(Bloomberg) — Turkey can capitalize on the legacy of this year’s global health crisis by putting a competitive lira at the heart of a new strategy to move toward a more export-focused economy, according to Treasury and Finance Minister Berat Albayrak.
Albayrak said Turkey expects a spurt of economic growth in 2021. The lira, down over 20% against the dollar this year, may give Turkey an edge as it looks to reboot an economy long vulnerable to imbalances.
“A key objective of our economic program is to have a balanced current account in the medium term and reduce reliance on foreign financing,” Albayrak said in response to emailed questions from Bloomberg.
“We’re going to achieve this by increasing our exports and tourism income, domestically producing the goods and services that are being imported, raising our savings rate, channeling most of our resources to production and maintaining a competitive foreign-exchange rate policy,” he said.
By looking to turn the lira to its advantage, Turkey is staking out a path to recovery just as speculation builds across the global economy that a fresh currency war might be on the horizon. Albayrak’s vision reflects ambitions of President Recep Tayyip Erdogan’s government to prioritize local production in some goods over imports in recent years. Such programs include Turkey’s plans to develop its own car and produce all building materials for housing domestically.
Albayrak said last month that Turkey’s economy will likely fare better than many of its peers this year, estimating its performance at between a contraction of 2% to a 1% gain. Before the health emergency, the government set the goal of 5% for 2020-2022.
“Our growth rate will be significantly above 5% in 2021 if there won’t be another major wave in the outbreak,” the minister said. Additionally, “more good news may come soon” after the recent gas discovery in the Black Sea, he said.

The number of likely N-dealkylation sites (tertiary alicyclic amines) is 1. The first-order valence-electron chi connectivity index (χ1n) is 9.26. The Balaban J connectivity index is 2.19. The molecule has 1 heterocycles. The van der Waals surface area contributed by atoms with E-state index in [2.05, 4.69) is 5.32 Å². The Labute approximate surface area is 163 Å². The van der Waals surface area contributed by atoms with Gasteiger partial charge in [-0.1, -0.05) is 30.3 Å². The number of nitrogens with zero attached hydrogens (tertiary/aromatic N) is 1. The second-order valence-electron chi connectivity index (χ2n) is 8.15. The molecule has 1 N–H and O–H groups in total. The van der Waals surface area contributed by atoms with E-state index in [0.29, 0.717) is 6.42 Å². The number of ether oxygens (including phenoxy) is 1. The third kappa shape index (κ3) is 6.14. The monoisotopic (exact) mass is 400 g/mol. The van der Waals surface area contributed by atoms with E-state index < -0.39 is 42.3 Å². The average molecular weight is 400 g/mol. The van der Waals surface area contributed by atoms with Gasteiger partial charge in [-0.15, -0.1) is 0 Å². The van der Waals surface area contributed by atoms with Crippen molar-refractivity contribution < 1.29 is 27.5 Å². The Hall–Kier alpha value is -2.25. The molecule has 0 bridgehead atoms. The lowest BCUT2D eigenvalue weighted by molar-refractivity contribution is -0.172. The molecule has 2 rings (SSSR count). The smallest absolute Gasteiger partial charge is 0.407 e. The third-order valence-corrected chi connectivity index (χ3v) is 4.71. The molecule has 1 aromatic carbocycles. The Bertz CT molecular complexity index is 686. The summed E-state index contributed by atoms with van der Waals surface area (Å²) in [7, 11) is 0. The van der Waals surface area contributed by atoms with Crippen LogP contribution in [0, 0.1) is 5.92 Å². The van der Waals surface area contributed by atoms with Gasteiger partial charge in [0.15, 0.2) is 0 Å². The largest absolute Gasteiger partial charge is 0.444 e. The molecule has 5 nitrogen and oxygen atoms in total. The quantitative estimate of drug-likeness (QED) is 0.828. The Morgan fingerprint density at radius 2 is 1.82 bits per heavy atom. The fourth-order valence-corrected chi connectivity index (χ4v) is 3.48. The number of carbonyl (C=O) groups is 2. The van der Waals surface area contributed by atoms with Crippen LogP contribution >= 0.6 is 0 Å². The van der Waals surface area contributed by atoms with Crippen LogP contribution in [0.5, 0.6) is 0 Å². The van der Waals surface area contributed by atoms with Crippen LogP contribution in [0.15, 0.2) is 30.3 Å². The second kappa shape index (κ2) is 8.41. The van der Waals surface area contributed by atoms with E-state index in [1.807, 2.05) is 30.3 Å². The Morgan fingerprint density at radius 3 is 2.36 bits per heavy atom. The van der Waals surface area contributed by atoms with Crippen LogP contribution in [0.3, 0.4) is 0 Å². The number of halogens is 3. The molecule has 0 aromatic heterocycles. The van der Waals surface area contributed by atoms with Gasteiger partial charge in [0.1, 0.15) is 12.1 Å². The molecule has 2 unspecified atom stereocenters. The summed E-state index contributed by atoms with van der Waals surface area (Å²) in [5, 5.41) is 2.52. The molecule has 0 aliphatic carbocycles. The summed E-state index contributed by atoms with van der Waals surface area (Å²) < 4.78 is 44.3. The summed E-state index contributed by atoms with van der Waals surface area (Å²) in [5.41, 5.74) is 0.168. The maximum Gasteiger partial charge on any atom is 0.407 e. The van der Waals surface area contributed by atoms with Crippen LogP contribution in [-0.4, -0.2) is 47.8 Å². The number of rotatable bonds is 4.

Read more: TURKEY INSIGHT: 5% Goal Meets Virus Reality – Long Term Forecast
Albayrak, who’s been in the job since a cabinet reshuffle in 2018, also signaled backing for the central bank, which has tried to stabilize the lira in recent weeks.
While avoiding an outright interest-rate hike, policy makers have started tightening liquidity by using fringe tools and ceasing to provide funding at their cheapest rate. Inflation picked up less than forecast in August. It remains close to an annual 12%.
The central bank’s reliance on liquidity tools will be effective in limiting price growth and “inflation will return to a deceleration path in the upcoming period,” Albayrak said.
The focus on protecting the economy this year has forced a change in the borrowing strategy just as Turkey faced an outflow of foreign capital.
The Treasury has significantly increased its hard-currency borrowing in the domestic market instead of raising money abroad. It hasn’t sold a 10-year lira bond in over two years.
Albayrak said the approach may soon change and the Treasury plans to restart its sales of five- and 10-year lira securities. The ministry recently announced that it’s planning to offer 10-year fixed-coupon bonds on Nov. 17.
Turkey also hasn’t revised this year’s target for borrowing $9 billion from international markets, Albayrak said.
“We’ll continue to take advantage of good opportunities with regards to price dynamics just as we did in the past,” he said.
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